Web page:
Where is compute (physically) headed in the near future?

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Where is compute (physically) headed in the near future? CTO [email protected] Bryan Cantrill @bcantrill

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My talk at Structure 2014. Video is at http://new.livestream.com/accounts/74987/events/3000203/videos/54252606/

Transcript of Where is compute (physically) headed in the near future?

Page 1: Where is compute (physically) headed in the near future?

Where is compute (physically) headed in the near future?

[email protected]

Bryan Cantrill

@bcantrill

Page 2: Where is compute (physically) headed in the near future?

History of computation as oscillation

• The history of computation is one of repeated oscillation between centralization and decentralization

• These oscillations are driven by economics:

• Economies-of-scale drive towards centralization

• Disruptive innovations drive towards decentralization

• These oscillations can also be seen as the tension between control and freedom — with each having economic advantages with respect to the other

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Cloud computing as centralizing force

• By the 1960s, pundits foresaw an ultimate centralization: a compute utility that would be public and multi-tenant

• The vision was four decades too early: it took the internet + virtualization + commodity compute to yield cloud computing

• Public cloud computing is a centralizing force in that providers realize economies-of-scale — especially with respect to human capital and commodity hardware

• But is it also a decentralizing force?

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Cloud computing as decentralizing force

• While the public cloud broadly is a centralizing force, inside the enterprise, cloud computing acts as a decentralizing force

• The cloud presents disruptive price/performance that allows for freedom from internal IT schedules and pricing — and from legacy enterprise hardware providers (e.g. “blades and SANs”)

• The net is reduced time-to-market for enterprise developers — which is especially important in emerging areas like mobile...

• ...but growth of the cloud in the enterprise has reduced level of control — and can compromise its economic advantage

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A heterogenous future

• Enterprises want to retain the economics and freedom that the cloud represents, while reasserting the economics and control of a centralized IT organization

• This points to a heterogeneous future: much enterprise compute will remain on-premises — but the public cloud will remain critical, driving both innovation and economics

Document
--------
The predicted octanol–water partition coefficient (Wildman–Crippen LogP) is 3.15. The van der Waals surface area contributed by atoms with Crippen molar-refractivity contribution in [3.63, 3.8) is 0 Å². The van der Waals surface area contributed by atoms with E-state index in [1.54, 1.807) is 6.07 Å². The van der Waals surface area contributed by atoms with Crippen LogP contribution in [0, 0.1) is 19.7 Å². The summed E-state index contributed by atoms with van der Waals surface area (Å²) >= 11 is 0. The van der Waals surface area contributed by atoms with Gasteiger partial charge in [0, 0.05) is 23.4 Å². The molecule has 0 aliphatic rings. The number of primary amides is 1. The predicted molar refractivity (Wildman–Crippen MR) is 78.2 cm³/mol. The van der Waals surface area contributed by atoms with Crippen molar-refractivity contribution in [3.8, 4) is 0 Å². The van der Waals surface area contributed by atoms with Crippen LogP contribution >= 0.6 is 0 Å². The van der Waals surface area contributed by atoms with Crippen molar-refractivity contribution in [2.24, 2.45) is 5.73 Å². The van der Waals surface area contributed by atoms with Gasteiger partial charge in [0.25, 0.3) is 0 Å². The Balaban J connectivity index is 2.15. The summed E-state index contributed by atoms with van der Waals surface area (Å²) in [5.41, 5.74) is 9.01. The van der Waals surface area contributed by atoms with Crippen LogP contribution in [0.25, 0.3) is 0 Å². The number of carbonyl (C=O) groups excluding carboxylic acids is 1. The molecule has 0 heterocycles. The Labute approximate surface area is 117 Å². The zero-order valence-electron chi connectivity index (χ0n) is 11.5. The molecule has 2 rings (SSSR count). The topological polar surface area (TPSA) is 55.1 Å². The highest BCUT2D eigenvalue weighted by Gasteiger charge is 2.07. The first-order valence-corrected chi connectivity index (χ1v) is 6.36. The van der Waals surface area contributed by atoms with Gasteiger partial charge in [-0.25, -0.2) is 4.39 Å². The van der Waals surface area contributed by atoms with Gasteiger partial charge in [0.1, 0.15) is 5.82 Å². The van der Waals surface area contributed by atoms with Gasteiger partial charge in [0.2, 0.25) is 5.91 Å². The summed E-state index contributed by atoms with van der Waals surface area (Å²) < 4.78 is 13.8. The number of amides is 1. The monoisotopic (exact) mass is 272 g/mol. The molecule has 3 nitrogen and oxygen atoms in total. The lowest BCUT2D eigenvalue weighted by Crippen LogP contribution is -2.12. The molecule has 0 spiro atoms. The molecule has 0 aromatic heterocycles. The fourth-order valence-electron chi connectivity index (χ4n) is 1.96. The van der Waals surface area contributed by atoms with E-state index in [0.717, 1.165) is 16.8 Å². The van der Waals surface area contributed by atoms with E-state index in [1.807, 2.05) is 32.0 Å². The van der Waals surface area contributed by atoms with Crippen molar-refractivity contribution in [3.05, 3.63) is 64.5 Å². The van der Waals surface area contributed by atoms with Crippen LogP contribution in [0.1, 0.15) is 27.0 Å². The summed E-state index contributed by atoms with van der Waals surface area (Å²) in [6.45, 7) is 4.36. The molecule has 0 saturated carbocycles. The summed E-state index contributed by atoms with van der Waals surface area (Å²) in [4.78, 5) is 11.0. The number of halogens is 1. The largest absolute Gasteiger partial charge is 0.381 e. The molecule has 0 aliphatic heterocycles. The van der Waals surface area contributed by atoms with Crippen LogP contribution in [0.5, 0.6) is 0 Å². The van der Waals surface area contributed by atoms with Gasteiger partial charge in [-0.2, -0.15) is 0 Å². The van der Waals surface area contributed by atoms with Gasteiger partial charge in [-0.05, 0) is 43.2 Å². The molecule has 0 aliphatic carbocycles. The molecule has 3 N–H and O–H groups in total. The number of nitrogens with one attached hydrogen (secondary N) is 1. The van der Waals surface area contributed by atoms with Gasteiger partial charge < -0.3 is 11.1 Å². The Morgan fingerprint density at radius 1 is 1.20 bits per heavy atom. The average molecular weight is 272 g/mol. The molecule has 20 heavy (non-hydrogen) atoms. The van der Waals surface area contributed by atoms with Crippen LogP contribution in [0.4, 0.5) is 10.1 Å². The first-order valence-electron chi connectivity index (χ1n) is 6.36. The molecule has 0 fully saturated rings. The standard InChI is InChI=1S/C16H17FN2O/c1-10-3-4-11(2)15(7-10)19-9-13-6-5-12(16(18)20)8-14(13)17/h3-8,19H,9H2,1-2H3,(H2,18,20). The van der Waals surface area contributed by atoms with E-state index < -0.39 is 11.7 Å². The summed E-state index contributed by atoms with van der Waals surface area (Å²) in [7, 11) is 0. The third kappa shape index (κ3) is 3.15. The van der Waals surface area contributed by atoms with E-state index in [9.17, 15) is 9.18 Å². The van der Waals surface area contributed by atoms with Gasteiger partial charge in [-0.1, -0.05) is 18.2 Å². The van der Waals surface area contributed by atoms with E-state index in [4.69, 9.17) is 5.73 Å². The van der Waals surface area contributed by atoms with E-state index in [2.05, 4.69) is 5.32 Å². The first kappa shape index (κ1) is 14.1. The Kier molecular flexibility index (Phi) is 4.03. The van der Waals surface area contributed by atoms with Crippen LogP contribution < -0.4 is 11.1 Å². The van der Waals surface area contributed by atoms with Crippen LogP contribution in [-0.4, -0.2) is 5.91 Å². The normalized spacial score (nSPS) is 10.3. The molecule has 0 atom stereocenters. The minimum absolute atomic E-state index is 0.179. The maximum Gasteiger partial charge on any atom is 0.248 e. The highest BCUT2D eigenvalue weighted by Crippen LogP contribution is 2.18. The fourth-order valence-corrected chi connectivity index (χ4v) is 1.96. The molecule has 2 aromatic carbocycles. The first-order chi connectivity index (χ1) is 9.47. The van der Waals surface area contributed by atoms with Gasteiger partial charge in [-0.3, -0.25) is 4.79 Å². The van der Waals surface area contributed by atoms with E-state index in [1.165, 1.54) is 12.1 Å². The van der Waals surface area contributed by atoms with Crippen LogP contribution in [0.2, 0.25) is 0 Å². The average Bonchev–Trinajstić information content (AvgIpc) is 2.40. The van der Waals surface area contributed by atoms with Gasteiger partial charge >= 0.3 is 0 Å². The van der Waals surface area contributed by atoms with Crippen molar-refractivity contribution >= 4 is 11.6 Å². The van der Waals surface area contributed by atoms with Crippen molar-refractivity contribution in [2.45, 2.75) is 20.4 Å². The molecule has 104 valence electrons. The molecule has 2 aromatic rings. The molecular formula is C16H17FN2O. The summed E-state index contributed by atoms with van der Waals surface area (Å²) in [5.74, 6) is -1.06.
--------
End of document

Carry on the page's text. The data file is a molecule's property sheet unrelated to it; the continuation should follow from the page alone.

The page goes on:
• The centralization/decentralization oscillation will remain, but the oscillations will not be in the technology itself, but rather in its deployment: public or on-premises

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Whither compute?

• There are three key determinants for public v. on-premises:

• Economics: Rent vs. buy; OPEX vs. CAPEX

• Risk Management: Security/compliance — and also risk factors associated with operator-as-threat

• Latency: The speed of light is a constant!

• These are all factors, but economics dominates: “private cloud” efforts that do not deliver public cloud economics will fail!

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The public/on-premises disconnect

• There are surprisingly few stacks that run both a multi-tenant public cloud and are available as a software product

• AWS doesn’t (appear to) believe in an on-premises cloud — and leading public clouds are not based on OpenStack

• For us at Joyent, both operating a public IaaS cloud and shipping its orchestration software (SmartDataCenter) has led to better engineering discipline and a superior artifact!

• Viz.: many of our architectural decisions came from the kiln of unspeakable pain that is operating a public service

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From heterogenous to hybrid?

• To make the leap from a heterogenous cloud to a hybrid one, must have a common substrate that is run both on the public cloud and on-premises

• Not enough to have mere “API compatibility”; for workloads to truly straddle the cloud, gritty details like authentication/authorization/accounting matter a great deal

• This implies not just technical hurdles but organizational ones — and as a result, “true” hybrid cloud computing does not feel close at hand...

Page 9: Where is compute (physically) headed in the near future?

So where is compute headed?

• As it always has, economics will chart the course

• Public versus on-premises will not be one decision, but many — and many large enterprises will choose both

• The common substrate will be elastic infrastructure and commodity hardware; it is not a choice between cloud computing and legacy enterprise glop!

• We believe that there will be more unified providers that make available both infrastructure-as-a-service and the software to run infrastructure-as-a-service!